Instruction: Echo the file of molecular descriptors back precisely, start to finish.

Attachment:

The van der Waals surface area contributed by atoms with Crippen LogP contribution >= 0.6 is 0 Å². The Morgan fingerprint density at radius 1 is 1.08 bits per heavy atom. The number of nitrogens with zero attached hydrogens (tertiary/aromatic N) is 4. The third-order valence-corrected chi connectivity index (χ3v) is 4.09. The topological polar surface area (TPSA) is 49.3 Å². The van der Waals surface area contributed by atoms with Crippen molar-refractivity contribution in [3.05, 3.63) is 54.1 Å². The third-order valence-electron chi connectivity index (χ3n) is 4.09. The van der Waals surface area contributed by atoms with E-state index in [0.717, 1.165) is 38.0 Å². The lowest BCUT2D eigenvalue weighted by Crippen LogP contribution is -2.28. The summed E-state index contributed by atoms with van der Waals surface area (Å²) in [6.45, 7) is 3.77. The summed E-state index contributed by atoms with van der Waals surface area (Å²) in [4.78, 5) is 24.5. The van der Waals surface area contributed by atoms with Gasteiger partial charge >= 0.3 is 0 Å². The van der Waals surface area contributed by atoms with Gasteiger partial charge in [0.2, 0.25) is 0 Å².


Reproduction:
The van der Waals surface area contributed by atoms with Crippen LogP contribution >= 0.6 is 0 Å². The Morgan fingerprint density at radius 1 is 1.08 bits per heavy atom. The number of nitrogens with zero attached hydrogens (tertiary/aromatic N) is 4. The third-order valence-corrected chi connectivity index (χ3v) is 4.09. The topological polar surface area (TPSA) is 49.3 Å². The van der Waals surface area contributed by atoms with Crippen molar-refractivity contribution in [3.05, 3.63) is 54.1 Å². The third-order valence-electron chi connectivity index (χ3n) is 4.09. The van der Waals surface area contributed by atoms with E-state index in [0.717, 1.165) is 38.0 Å². The lowest BCUT2D eigenvalue weighted by Crippen LogP contribution is -2.28. The summed E-state index contributed by atoms with van der Waals surface area (Å²) in [6.45, 7) is 3.77. The summed E-state index contributed by atoms with van der Waals surface area (Å²) in [4.78, 5) is 24.5. The van der Waals surface area contributed by atoms with Gasteiger partial charge >= 0.3 is 0 Å². The van der Waals surface area contributed by atoms with Gasteiger partial charge in [0.2, 0.25) is 0 Å².